Kamchatka, Russia

From gentle volcanic slopes to copiousness amounts of fresh powder to spring skiing season that lasts into summer, Kamchatka is a ski mountaineer’s paradise. While many venture to the sparsely inhabited peninsula in the Russian Far East for heli-skiing, there are many compelling reasons to “earn your turns” in what feels like the edge of the world. Sandwiched between the Sea of Otkhotsk and the Pacific Ocean, Kamchatka gets hammered through the end of April with fresh drops of champagne powder that blanket the pristine mountainous landscape dotted with geysers and hot springs. In May, with sunshine and warmer temperatures, the powder transforms into corn snow, which, granular and wet, provides extra glide as you skin up a slope. The “Land of Fire and Ice” is a massive playground of volcanoes to climb and ski. From the peaks of Avachinsky (2741m), Koryaksky (3458m) and the more technical Viluchinsky (2173m), you can see snow capped volcanoes and mountains ripple into the distance, interrupted only by the sea. With vertical drops up to 1900m, you’ll have enough time to enjoy your otherworldly surroundings while negotiating couloir drops and cruising across open snowfields all the way down to sea level.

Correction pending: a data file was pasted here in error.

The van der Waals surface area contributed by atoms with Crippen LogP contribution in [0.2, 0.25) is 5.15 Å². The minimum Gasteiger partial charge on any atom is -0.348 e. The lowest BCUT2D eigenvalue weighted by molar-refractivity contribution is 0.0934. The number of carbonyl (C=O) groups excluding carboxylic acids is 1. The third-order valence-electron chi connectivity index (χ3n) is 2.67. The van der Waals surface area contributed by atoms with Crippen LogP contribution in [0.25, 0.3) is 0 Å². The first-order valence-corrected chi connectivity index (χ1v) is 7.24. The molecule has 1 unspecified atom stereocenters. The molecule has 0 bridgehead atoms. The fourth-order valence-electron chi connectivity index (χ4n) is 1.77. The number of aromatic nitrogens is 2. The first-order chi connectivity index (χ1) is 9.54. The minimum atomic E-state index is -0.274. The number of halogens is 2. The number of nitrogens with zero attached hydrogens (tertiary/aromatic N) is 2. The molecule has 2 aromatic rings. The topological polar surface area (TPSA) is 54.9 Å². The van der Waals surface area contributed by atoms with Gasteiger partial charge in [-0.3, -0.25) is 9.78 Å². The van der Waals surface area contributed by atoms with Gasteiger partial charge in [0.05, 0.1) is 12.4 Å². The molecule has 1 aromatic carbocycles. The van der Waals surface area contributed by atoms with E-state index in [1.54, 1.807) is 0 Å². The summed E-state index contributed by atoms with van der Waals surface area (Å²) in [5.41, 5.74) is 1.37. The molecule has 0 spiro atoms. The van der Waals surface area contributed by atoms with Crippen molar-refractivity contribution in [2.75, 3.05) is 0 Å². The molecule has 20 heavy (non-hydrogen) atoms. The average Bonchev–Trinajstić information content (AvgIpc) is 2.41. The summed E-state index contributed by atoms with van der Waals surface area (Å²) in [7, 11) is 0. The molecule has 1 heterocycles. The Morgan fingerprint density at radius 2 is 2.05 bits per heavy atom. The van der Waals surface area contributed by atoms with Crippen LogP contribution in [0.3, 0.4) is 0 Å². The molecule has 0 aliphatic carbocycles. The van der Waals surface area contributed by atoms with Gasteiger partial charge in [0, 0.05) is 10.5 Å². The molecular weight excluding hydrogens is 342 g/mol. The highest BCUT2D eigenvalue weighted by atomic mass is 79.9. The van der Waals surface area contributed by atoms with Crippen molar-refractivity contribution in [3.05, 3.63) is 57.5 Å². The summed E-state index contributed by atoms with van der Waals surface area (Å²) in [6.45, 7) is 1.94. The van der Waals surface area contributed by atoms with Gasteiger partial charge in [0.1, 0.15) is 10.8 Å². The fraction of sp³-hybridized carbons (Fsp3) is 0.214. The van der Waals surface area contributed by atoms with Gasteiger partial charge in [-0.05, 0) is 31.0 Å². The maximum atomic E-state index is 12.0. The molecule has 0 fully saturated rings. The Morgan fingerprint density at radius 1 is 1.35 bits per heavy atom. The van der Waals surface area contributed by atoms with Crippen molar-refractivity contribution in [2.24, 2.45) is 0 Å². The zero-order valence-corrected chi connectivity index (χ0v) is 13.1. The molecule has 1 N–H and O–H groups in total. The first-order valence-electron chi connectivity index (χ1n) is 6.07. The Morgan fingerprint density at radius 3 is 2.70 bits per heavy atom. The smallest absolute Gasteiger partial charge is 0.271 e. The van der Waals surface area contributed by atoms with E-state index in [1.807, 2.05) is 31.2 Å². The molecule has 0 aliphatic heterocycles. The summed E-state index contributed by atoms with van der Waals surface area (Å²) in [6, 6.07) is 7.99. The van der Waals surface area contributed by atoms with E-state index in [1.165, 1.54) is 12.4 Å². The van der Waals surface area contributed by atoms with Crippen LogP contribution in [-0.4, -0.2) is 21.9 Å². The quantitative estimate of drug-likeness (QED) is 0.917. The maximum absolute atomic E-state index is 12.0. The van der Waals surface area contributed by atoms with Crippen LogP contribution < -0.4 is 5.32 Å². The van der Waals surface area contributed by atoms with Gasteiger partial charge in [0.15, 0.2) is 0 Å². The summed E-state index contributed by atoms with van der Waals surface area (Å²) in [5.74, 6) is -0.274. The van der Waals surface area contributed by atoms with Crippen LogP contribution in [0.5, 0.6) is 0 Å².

Triglav/Julian Alps, Slovenia

In Slovenia, Mount Triglav (2864m) is a big deal. The highest peak in the Julian Alps, it adorns the country’s coat of arms and was the symbol of Slovene partisans during the Second World War. In its early days of independence, Slovenia’s first president even pronounced it the duty of every Slovene to climb Triglav once in their lifetime. Backcountry skiers and snowboarders can do even better, first traversing the hut-to-hut circuit around Slovenia’s beloved “three-headed man” before climbing to the summit. Starting from Vogel Ski Resort (1922m), an hour’s drive from Ljubljana, the route can be completed in four days, descending from passes into plateaus, traversing past frozen alpine lakes, and spending nights in serviced rustic mountain huts. Having successfully circumnavigated Mount Triglav, climb to the summit on the fifth and final day to cap off the tour and take in views that in good weather stretch all the way to the Adriatic Sea. The final drop down Krma Valley combines varied terrain — steep couloirs, snowfields, and trees — to wrap-up of one of the New East’s most thrilling hut-to-hut tours.